Tuesday, 23 February 2010

Damaged Post Removal

Fresh from my trip to Scotland touring Scottish Telephone Boxes (only kidding), I got stuck in to removing the damaged post left by the vandals a couple of weeks ago. I was concerned that if someone fell on it, it had the potential to cause a serious injury which would mean 'elf & safety would crawl round the kiosk for evermore.

We initially thought the posts were concreted in, as they were solid. However there was a miniscule amount of movement to the post when forced, which gave us the impression they may not be. Having dug a pit this morning, I can confirm that they are not concreted in. Approximately 18 inches down the post has a couple of six inch feet extending out at 90 degrees. I've not seen this before, and can only assume that when things were done properly many years ago, an engineering solution was used rather than just encasing something in concrete. It does raise the question of whether we should go to elaborate lengths to put the posts back in the same way or whether we just bung concrete round them. I'll bottom this one out with Alan later. It would be nice to complete the job in the most original way, but if it is buried 18 inches below the ground, and the only people who will ever know are those that dig the posts up in 50 years time, is it worth it? The attached picture shows the post, but frustratingly doesn't really show the size or depth of the hole very well (it was hard work and I worked up a sweat getting that out).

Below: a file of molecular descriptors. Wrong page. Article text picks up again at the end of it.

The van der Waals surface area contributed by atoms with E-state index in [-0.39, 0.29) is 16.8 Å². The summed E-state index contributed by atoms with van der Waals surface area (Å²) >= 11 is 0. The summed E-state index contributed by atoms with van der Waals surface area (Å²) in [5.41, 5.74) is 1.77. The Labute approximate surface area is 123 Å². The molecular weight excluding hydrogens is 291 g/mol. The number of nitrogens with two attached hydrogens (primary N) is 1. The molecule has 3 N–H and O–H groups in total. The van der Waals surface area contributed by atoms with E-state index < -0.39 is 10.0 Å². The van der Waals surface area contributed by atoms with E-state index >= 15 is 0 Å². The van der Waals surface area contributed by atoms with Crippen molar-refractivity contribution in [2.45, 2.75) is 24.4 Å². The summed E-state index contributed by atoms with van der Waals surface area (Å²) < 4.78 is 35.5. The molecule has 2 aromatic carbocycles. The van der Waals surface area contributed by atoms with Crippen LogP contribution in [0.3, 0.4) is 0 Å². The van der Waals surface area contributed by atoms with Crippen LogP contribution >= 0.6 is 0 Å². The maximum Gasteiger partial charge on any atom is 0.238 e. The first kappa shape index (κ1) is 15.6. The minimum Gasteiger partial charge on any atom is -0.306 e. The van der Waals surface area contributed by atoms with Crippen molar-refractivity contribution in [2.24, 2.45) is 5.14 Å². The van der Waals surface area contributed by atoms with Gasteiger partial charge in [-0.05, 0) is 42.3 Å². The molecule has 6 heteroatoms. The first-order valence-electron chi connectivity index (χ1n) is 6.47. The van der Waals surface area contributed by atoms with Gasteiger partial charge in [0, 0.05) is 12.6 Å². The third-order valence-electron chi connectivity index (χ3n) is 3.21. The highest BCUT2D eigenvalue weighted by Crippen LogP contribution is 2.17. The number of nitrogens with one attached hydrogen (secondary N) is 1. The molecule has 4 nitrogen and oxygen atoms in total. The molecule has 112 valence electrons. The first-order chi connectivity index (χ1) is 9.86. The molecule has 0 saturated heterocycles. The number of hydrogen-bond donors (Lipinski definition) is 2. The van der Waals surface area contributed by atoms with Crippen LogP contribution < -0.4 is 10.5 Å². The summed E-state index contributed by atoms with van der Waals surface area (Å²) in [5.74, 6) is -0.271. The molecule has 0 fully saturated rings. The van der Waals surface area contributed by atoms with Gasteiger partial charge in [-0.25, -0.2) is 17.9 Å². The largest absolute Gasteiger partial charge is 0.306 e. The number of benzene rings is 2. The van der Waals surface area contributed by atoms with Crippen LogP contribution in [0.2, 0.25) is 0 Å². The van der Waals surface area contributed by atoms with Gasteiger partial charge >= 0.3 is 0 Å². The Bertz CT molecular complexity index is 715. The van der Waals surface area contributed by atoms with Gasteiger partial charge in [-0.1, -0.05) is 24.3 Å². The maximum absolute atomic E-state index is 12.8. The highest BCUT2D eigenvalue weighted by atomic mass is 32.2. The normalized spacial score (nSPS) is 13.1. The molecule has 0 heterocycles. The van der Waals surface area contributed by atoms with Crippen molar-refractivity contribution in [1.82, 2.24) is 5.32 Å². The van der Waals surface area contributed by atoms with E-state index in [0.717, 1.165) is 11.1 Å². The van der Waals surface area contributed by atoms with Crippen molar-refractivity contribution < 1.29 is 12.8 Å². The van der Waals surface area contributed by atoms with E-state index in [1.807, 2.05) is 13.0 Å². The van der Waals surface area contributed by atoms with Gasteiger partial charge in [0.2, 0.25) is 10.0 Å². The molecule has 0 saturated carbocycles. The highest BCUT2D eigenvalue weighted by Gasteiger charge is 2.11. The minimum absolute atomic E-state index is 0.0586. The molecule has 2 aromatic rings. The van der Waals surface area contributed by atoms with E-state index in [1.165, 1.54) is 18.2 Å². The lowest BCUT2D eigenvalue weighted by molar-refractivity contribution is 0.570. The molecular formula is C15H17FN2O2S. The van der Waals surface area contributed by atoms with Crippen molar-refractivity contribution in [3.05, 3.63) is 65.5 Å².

Today I also decided to remove some of the ivy from the wall round by the third side (we have sought permission from the house owner). I would have scraped some of the paint off that third side, but it started raining so I worked inside instead. I decided to scrape the paint from the door with a view to priming the inside of the door this coming weekend. When the weather improves, I'll try to get that third side done.

Ben Huddart, a local plumber and a member of Brookwood Social Club has agreed to sponsor maintenance of the kiosk by displaying a poster advertising his services. This is now inside the kiosk. There remains one space left if I remember correctly with Allsigns, Baker's Dozen, Ben Huddart, Brookwood Social Club,  Fulk Bros & Glassmaster all agreeing to display posters inside the kiosk.
I bumped into Kath Brooks (who is a keen supporter of the kiosk), and we were discussing the railings and the patch of dirt where the railings were placed. We are looking at options for that tiny patch of land. I was initially thinking of concreting it over when we put the railings back. Kath was suggesting that perhaps a small flower bed could be laid. We'll bat ideas around over the next few weeks and try to come up with something the village supports. If you have a view, please let me know.

I have been thinking for a while about how to prevent vandalism, and it occurred to me that getting young people involved with the kiosk may be the way. If they are involved somehow, then perhaps they would develop some respect for the kiosk and not smash the windows in years to come. Maybe this is a bit of an idealistic view and totally out of touch with reality. However having spoken with Glynis Preshaw this morning, we are going to contact Mrs Green at Brookwood School and see if the school would like to get involved somehow. Glynis and I thought that maybe some art work produced by the pupils could be displayed on a rotational basis. We'll run with the idea and see what happens.


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